Day 11 |
May 05, 2012

Cadiz and Seville

By Chris Harbard, Ornithologist

Co-ordinates: N 36º 32' 01, W 06º 17' 58
Weather: Cloudy with rain, sunny later
Air Temperature: 16ºC
Wind: 2 knots

I woke this morning as the ship arrived in Cadiz harbour. It was gloomy and overcast and clearly had been raining heavily, and was still wet. Berthed alongside us was one of our Silversea sister ships: the Silver Whisper, looking so much larger. The trip for the day was a visit to the fabulous city of Seville, the capital of Andalusia, steeped in history and filled with splendour. Imogen had told us all so much about it in her excellent talk that everyone was keen to get there. Two coaches were boarded straight after breakfast and the adventure began.

As we left Cadiz, just after 8am, our tour guide, Reinhardt, pointed out that apart from a narrow strip of beach connecting it with land to the east, the whole city would be on an island. As we drove out he pointed out many features, including the imposing soccer stadium – the Spanish are almost more soccer mad than the English!

Travelling north along the motorway, the countryside was very open with largely agricultural fields, an occasional olive grove, and a forest of wind turbines towering above everything. I enjoyed the coffee break we had, just after passing through the barriers for the tool road we were on. As we came nearer to Seville, Reinhardt told us something of the history from early Moorish times, through the link with Christopher Columbus, to the arrival of Christianity and up to the present day.

Our first stop was among the many pavilions built for an exposition in 1929, and we quickly explored the Spanish Pavilion, which contained splendid architecture. Then we drove further into the city where we were all dropped off for a walk through the old Jewish quarter. The rain was pouring down at this point, which somewhat dampened our enjoyment and we headed rather quickly towards our next destination and some drier conditions. The Alcazar is an old Moorish fort that became a royal palace and is filled with exquisite architecture. I found the detail of the carvings and sculpture quite breathtaking, and our local guide gave us lots of interesting details. The walk was made more interesting and slightly confusing by the groups from the Silver Whisper, who were also walking round with Silversea umbrellas and guides with Silversea signs.

After this we walked a short distance to Seville cathedral, which was built in the 15th century and is regarded as the third largest in the world. I could not believe the sheer size and richness of decoration that greeted us as we entered. Everyone was impressed and we had time to see only some of the 50+ altars that were there. I was especially interested to see the 'tomb' of Christopher Columbus, whose true son was also buried in the Cathedral. It seems that Columbus's remains were removed several times from other burial places and only some of them now reside in Seville, housed in a very imposing structure consisting of four pall-bearers carrying an elaborate coffin. Words cannot amply describe the true splendour of this building, which held us enthralled for too short a time as it was soon time for lunch.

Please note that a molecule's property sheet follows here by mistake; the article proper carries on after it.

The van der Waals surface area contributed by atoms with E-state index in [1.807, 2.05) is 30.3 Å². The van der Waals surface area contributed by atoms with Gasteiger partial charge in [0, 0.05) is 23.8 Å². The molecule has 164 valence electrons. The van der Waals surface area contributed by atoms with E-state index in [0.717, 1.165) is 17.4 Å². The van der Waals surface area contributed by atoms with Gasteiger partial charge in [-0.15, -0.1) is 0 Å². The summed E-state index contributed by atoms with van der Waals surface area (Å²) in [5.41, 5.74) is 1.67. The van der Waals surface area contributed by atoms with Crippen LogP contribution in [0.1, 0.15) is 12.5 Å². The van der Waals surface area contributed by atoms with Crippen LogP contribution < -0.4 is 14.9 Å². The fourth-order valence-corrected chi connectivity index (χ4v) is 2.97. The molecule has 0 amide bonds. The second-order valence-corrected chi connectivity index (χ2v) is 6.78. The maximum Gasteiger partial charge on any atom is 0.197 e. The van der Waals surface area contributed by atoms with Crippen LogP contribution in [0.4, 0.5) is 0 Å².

Close to the Cathedral was a restaurant that offered us some typical Spanish fare from mouth-watering tapas, to a main course of delicious meatballs and a sumptuous dessert. The food and drinks helped everyone to forget the wet weather and by the time we emerged it had started to brighten and blue sky was visible.

The last event of the tour was a visit to the Museum of Flamenco dance and a performance that was stunning. The guitarist and a singer appeared first on stage and began with some music, then two dancers appeared, she in red and black, he in black and white. The rhythm and passion of the dance was simply incredible, coming in waves, with crescendos of melody from the guitar and percussion from the shoes of the dancers. The sheer intensity of it was palpable and after this first performance, we were treated to a solo by the guitarist, and the female dancer reappeared in a full red dress, which tightly hugged her body and trailed behind her, swirling as she danced. Wow! As is this wasn't enough, the male dancer then did his solo, wearing shiny red shoes, strutting and dancing around the stage with a furore that we could all feel. A final encore reunited the two dancers and the applause at the end was almost a deafening as the dance at its height.

Too soon it was time to return to the coach and head back to Cadiz. As we walked along, a bird's call attracted me to a pair of Lesser Kestrels on a building ledge and as if this wasn't enough, during a brief rest stop en route, I scanned the fields by the petrol station/cafe. Six White Storks … two Black Kites … a Montagu's Harrier … wow! And now two Collared Pratincoles and a Fan-tailed warbler calling. All Andalusian specialities and all in five minutes! We arrived back in timely fashion with dinner to look forward to and a little afterwards, an announcement was made to tell us all about an interesting sight on deck. So I made my way out and saw a huge, bright full moon, made even more special due to the fact that it was at its closest to the Earth in decades. What a great end to a fantastic day!